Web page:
Liverpool Manager Rafa Benitez: The Most Overrated One

Robin SAnalyst IJune 3, 2010

It was time and time again clear over the course of last season that the time has come for Rafa Benitez to leave the club. His bewildering substitutions in crucial games and scuffle with his own players didn't help the team much.

Besides the owners, Benitez should also share some blame for the current pitiable state of the team.

There's a myth that Liverpool's downturn was marked by the arrival of the Yanks. Although it's partially true, Benitez also has a big role in Liverpool's fall into the chasm from being an economically sustainable club a few years ago.

It's true that the owners betrayed and darkened their own credence with madcap escapades. However, they aren't fully responsible for the lack of depth and quality in the team. It's the "overrated" Benitez who's culpable for this "offence."

With every passing day, Benitez's association with his players are straining and they're moving farther away from him. The Spaniard's strained relationship with his players aren't going to heel anytime soon. He's that bad.

His unattractive style isn't impressing anyone, let alone the players. A glance through his away record last season will indicate the mediocrity of Benitez's coaching program.

If a team has players like Torres, Gerrard, and Mascherano, it's easier to attack than defend. But that wasn't the case.

Benitez's tactics and formations were/are unsuitable with a pinch of negativity to it. Maybe with a similar footballing brain he could do well to replace Big Sam at Blackburn.

Benitez's infamous spat with Riera is still afresh which highlights again and again that his man-management skill is pretty poor.

Ryan Babel and Yossi Benayoun both had a difficult time adjusting to the atmosphere that Benitez created to mask his own inability from the Liverpool supporters.

Babel was/is an excellent talent, but needs a good mentor to fine tune his raw skills before fitting into a top team as a regular member.

But what has Benitez done with him?

Benayoun, too, is a quality player, but Benitez's pathetic formations pushed him on to the bench and labelled him as unfit to play full 90-minutes.

Quite a few players who weren't as good as Benayoun started playing more often than him. Benitez occasionally used him as a substitute to do justice to the frail humanity of the Spaniard.

At times, even the likes of Voronin started ahead of Benayoun, who's technically a gifted player with an intelligent approach to football.

When you mention Voronin, you're gabbling about someone, who's incapable of dispatching the ball back into the net even on a one-on-one situation.

How many top managers will do this? Only an addle-head like Benitez could fit into the shoes of a ludicrous manager, who's desperate to incur abuses upon himself with an unfathomable style of managing a top football team.

Benitez was so keen on squandering cash in the transfer market that he failed to extend/offer a new contract to Sami Hyypia, one of the greatest players ever to wear a Liverpool jersey.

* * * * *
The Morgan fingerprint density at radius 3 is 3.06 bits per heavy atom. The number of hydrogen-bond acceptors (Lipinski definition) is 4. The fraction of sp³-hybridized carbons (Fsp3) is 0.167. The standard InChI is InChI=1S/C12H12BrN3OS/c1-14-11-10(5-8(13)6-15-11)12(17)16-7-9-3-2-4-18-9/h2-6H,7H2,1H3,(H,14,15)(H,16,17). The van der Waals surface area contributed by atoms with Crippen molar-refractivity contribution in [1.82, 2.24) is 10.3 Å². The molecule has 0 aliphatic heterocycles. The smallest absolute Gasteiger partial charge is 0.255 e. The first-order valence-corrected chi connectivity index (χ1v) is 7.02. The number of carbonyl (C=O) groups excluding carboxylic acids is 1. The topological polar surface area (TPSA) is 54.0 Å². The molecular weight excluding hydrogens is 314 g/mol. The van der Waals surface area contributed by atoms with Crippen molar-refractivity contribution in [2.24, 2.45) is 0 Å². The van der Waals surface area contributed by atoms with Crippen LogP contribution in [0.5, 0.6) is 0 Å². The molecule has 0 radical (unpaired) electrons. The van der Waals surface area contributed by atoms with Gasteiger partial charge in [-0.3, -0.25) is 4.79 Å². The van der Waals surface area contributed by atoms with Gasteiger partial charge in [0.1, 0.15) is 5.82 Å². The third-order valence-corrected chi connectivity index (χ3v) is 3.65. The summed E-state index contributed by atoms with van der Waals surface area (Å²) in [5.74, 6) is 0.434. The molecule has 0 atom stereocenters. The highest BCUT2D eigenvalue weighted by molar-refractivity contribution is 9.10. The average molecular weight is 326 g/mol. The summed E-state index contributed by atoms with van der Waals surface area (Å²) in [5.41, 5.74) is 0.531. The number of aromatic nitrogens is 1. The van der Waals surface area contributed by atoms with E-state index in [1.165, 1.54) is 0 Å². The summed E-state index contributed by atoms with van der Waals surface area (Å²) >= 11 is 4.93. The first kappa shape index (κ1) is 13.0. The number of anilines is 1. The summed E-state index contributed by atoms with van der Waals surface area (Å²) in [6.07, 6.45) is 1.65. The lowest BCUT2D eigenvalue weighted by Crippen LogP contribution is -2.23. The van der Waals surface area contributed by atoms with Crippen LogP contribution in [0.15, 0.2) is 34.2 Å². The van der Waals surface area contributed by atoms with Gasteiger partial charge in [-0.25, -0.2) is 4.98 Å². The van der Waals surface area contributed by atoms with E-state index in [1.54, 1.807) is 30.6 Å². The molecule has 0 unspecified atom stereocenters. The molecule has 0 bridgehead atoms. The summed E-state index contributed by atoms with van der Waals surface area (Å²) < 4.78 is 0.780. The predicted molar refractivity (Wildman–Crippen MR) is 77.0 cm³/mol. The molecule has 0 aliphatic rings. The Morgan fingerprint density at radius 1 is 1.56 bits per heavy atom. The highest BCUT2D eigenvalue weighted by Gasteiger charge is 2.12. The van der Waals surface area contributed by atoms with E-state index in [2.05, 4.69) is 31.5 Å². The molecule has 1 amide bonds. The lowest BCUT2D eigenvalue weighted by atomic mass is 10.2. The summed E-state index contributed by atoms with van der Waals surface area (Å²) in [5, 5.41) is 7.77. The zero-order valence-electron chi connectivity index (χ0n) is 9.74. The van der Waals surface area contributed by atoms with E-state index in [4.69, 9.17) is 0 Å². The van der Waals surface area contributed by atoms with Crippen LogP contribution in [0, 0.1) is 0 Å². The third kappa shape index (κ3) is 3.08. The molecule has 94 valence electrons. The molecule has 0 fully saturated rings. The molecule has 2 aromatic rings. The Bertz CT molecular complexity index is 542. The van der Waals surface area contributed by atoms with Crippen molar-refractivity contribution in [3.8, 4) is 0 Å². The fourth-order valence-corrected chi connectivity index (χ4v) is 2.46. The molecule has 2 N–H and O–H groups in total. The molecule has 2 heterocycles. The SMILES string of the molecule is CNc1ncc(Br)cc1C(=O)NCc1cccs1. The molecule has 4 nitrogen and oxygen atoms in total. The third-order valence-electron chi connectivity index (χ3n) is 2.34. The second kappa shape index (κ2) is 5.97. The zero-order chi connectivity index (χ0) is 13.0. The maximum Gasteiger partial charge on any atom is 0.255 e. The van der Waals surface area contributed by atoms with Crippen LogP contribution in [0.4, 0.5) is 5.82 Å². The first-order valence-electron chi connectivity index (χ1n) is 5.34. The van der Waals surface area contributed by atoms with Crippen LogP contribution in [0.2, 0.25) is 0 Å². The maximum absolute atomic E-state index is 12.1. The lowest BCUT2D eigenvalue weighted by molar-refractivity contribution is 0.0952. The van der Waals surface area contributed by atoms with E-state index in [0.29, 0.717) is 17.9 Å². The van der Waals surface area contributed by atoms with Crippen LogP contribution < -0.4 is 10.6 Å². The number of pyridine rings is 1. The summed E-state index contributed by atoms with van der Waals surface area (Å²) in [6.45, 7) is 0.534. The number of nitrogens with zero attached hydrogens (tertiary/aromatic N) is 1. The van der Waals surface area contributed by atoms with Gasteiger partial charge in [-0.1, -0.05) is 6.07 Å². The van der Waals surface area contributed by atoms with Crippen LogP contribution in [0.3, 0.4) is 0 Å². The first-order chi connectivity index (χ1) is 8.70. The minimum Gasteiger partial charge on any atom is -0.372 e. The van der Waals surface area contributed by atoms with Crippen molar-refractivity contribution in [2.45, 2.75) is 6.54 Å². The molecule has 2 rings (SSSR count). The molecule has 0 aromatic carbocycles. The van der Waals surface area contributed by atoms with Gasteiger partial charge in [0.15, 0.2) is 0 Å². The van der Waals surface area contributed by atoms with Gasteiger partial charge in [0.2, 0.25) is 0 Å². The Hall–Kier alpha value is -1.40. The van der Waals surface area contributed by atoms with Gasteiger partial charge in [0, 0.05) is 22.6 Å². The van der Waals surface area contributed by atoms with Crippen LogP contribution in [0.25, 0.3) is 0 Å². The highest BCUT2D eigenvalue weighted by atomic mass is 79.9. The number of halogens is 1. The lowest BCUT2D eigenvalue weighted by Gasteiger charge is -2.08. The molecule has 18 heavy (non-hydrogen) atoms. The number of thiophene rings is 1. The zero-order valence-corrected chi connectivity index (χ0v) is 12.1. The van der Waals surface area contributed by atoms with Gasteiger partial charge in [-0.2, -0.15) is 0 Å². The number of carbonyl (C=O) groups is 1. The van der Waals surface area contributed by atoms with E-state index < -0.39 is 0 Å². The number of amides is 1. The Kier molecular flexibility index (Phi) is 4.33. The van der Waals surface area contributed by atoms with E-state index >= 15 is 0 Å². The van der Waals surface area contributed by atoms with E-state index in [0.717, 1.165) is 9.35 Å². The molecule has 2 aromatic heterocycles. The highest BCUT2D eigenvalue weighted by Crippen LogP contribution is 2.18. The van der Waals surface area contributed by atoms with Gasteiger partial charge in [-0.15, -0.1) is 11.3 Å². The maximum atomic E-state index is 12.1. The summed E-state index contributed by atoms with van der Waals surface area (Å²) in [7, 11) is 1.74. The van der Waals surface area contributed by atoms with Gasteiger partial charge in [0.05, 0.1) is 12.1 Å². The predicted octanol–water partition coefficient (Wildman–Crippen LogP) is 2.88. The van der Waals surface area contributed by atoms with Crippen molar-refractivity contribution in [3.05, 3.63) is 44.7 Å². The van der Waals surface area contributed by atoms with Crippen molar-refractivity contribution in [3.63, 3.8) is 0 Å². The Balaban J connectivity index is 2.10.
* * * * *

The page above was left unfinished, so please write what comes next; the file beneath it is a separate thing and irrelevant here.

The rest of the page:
A solid Hyypia would have done a better job than an out—of—form Carragher at the heart of Liverpool's defence, which was leaking goals at crucial junctures of some vital games throughout last season, especially in the Champions League games.

Including fans and players of Liverpool, many wanted Benitez to offer a new contract to Hyypia, but the oligarch—Benitez—acted against the wish of the majority.

The evil spell cast on the fans didn't allow them to voice their wrath against Benitez instead, it poured down as praises from heaven for the lucky Champions League triumph he has managed at Istanbul after being 3-0 down at half-time before a magical blitzkrieg by Gerrard inspired Liverpool to overhaul AC Milan in penalty shoot-out.

A panoramic view of Benitez's transfer activities over the past few years indicates only one thing, he's uneconomical with a terrible understanding of players and their valuation.

His profligacy has costed Liverpool more than what could be be put in words. His recent signings, including Glen Johnson, hasn't been what Liverpool wanted.

He acted as per his wishes without fulfilling the needs of the team.

Benitez's infamous back—door business to lure Gareth Barry away from Aston Villa too turned out to be a disaster.

As it's widely believed that Xabi Alonso's departure had something to do with Benitez's pursuit of Barry.

A bird in the hand is worth two in the bush; in the end, Benitez lost Alonso, and also failed narrowly in the "expedition" to bring Barry to Anfield.

His recent big money signings—Robbie Keane and Alberto Aquilani—were catastrophic tragedy to say the least.

If you consider the money spend on bringing such mediocre players to Anflied, you would know the severeness.

The losses inflicted by these signings on Liverpool was beyond what they could bear.

It's a surprise that Benitez is still managing a top team like Liverpool after bludgeoning the club to further miseries, as if the betrayals of the owners weren't enough.

He has been a total failure in the transfer market and from now on the owners would think twice before handing him big transfer kitty, as there are more chances of bringing in further flops to worsen the current pitiful plight.

Even the likes of Gerrard, Torres, and Mascherano aren't happy with the unfriendly, eccentric, and bewildering nature of Benitez. A recap of last April's game against Birmingham City will elucidate more.

There wouldn't be any surprise if some of the players cite the managerial issues as the sole reason behind their departure.

Already, Gerrard looks set to move to Real Madrid for playing under an astute manager Jose Mourinho, who respects his players and club and knows how to spend quids "wisely."

It remains to be seen how long this clown—show will continue at Anfield with Benitez as the protagonist.


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